– in the Scottish Parliament on 19th April 2023.
3. To ask the Scottish Government what its position is on reported potential reductions to bed numbers and the closure of a ward at University hospital Ayr. (S6O-02110)
NHS Ayrshire and Arran has been clear that the planned closure of beds relates to additional pandemic capacity across the system and that there are no plans to close core beds at either Ayr or Crosshouse hospital.
Five months ago, I wrote to Humza Yousaf to demand that services at Ayr hospital not be reduced. He replied that there were “absolutely no plans” to close surgical, intensive care unit or accident and emergency services. Now, however, it is reported that ward 10 in Ayr hospital may close, 75 beds could be cut and ICU beds are being moved to Crosshouse hospital. One senior national health service staff member described that move to me as “shocking”. It lets down NHS staff and puts patient safety at risk.
Can the cabinet secretary tell us why the First Minister has broken his promise to the people of Ayrshire?
First, we need to be careful not to conflate two different issues. The first issue is the surge capacity that was created during the pandemic. Ward 10 in Ayr hospital, which the member made reference to, was exactly that—surge capacity to deal with challenges during the pandemic. As boards across the country are going through that process, they no longer require that capacity and are, therefore, removing those particular facilities. That is exactly what is happening there. As has also been made very clear by the health board, core capacity remains the same.
The second issue that Sharon Dowey mentioned was in relation to the ICU beds. Members will be aware—as, I am sure, Ms Dowey is—that Ayrshire and Arran health board has put in place an interim arrangement to deal with the specific staffing issue of not being able to recruit a consultant to cover the ICU beds at Ayr hospital. I am sure that Ms Dowey will recognise that it is absolutely critical that beds of that nature have the right skilled medical cover to meet their needs. Those staffing challenges are exactly why the board has put in place that interim arrangement, which allows it to maintain its level of ICU beds across the health board area in a way that delivers the necessary quality of care and patient safety. It is important to recognise the staffing challenge for that board, which is exactly why it has had to put that interim arrangement in place, in order to facilitate safe patient care.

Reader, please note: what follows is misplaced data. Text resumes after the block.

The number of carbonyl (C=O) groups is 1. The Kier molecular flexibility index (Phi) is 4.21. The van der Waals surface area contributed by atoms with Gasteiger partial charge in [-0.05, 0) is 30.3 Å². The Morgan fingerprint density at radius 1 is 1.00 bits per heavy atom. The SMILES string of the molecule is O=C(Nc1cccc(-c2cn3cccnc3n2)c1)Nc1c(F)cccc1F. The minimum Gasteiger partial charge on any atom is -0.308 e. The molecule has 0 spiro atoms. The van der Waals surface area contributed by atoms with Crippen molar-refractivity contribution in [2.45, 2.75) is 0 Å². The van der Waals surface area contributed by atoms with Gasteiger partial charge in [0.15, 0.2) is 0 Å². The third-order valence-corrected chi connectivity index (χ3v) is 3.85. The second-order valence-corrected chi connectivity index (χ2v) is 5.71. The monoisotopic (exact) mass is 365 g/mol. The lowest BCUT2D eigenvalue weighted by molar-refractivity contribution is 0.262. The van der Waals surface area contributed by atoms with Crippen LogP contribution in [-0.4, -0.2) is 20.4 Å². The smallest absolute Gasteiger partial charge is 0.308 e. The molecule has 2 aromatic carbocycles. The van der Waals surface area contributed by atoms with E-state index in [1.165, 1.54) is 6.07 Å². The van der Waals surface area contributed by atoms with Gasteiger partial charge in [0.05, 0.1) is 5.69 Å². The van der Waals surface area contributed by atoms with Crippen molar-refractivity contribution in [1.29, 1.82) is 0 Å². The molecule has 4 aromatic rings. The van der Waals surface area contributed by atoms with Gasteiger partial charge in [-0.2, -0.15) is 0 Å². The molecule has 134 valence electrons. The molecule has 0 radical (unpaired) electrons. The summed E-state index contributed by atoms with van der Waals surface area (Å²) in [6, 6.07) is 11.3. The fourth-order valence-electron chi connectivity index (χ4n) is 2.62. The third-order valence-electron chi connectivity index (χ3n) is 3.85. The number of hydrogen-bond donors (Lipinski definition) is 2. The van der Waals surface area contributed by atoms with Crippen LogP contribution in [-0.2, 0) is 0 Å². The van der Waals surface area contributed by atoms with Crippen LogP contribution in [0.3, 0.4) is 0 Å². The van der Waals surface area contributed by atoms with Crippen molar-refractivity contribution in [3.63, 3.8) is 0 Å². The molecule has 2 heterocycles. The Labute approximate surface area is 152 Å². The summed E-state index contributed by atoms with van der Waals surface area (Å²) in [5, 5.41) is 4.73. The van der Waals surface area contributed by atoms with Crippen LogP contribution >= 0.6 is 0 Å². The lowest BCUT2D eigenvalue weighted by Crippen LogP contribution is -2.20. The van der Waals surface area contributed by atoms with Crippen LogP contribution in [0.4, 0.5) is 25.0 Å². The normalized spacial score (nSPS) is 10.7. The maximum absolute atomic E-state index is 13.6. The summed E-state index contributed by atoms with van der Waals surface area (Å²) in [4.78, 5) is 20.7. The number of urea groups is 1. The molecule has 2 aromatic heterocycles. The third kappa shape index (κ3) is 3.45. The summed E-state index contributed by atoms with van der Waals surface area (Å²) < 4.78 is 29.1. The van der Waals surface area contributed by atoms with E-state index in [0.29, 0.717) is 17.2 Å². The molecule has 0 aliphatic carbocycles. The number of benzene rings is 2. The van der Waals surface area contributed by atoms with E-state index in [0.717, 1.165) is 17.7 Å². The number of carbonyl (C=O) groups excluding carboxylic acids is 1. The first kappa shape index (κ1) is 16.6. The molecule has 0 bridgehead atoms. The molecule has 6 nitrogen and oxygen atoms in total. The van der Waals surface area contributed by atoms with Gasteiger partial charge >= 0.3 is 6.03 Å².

As the cabinet secretary has alluded, NHS Ayrshire and Arran announced that intensive care beds at Ayr hospital would transfer to Crosshouse hospital on an interim basis, but I have subsequently been contacted by staff who tell me that the transfer is to be made permanent and that, consequently, vascular and orthopaedic surgery have already moved, with more categories likely to follow. That is a significant service change, so can the cabinet secretary advise whether that is the case and why that has not been subject to public consultation? Can he also advise whether the process for consulting on major service change is being amended? If so, why has that not been made public—
The answer to Ms Baillie’s latter point is that there has been no change to that particular process. If the board was taking forward permanent changes, it would be required to undertake a full consultation exercise in order to do so. That is why the board has confirmed that the arrangements that it is putting in place are on an interim basis, because of its staffing challenges and desire to make sure that it continues the full complement of ICU beds on a basis of 24 hours a day, 365 days a year, across the board area. For the reasons that I have just mentioned, the board has had to put those interim arrangements in place.
The A and E target at Ayr hospital has not been met for two years; delayed discharge in South Ayrshire has almost doubled in the past year; and NHS Ayrshire and Arran has reported capacity levels of 100 per cent at Ayr hospital. Will the cabinet secretary accept that those cuts in bed numbers are nothing to do with a lack of demand or need, but are due to a lack of funding? NHS Ayrshire and Arran’s deficit is set to double to an eye-watering £56 million this year.
As I have already mentioned—and I am sure that Colin Smyth heard me—the core bed capacity in NHS Ayrshire and Arran remains the same. Those surge capacity beds were put in place for the purpose of the pandemic. The health board has also made it very clear that the closure of those particular beds will be carried out in a safe, sequential manner over a period, as it manages its delayed discharges in order to see their reduction in the acute sector and moves towards more care support in the community. NHS Ayrshire and Arran has given an assurance that it will take that forward in an appropriate way, to make sure that quality of care is maintained going forward.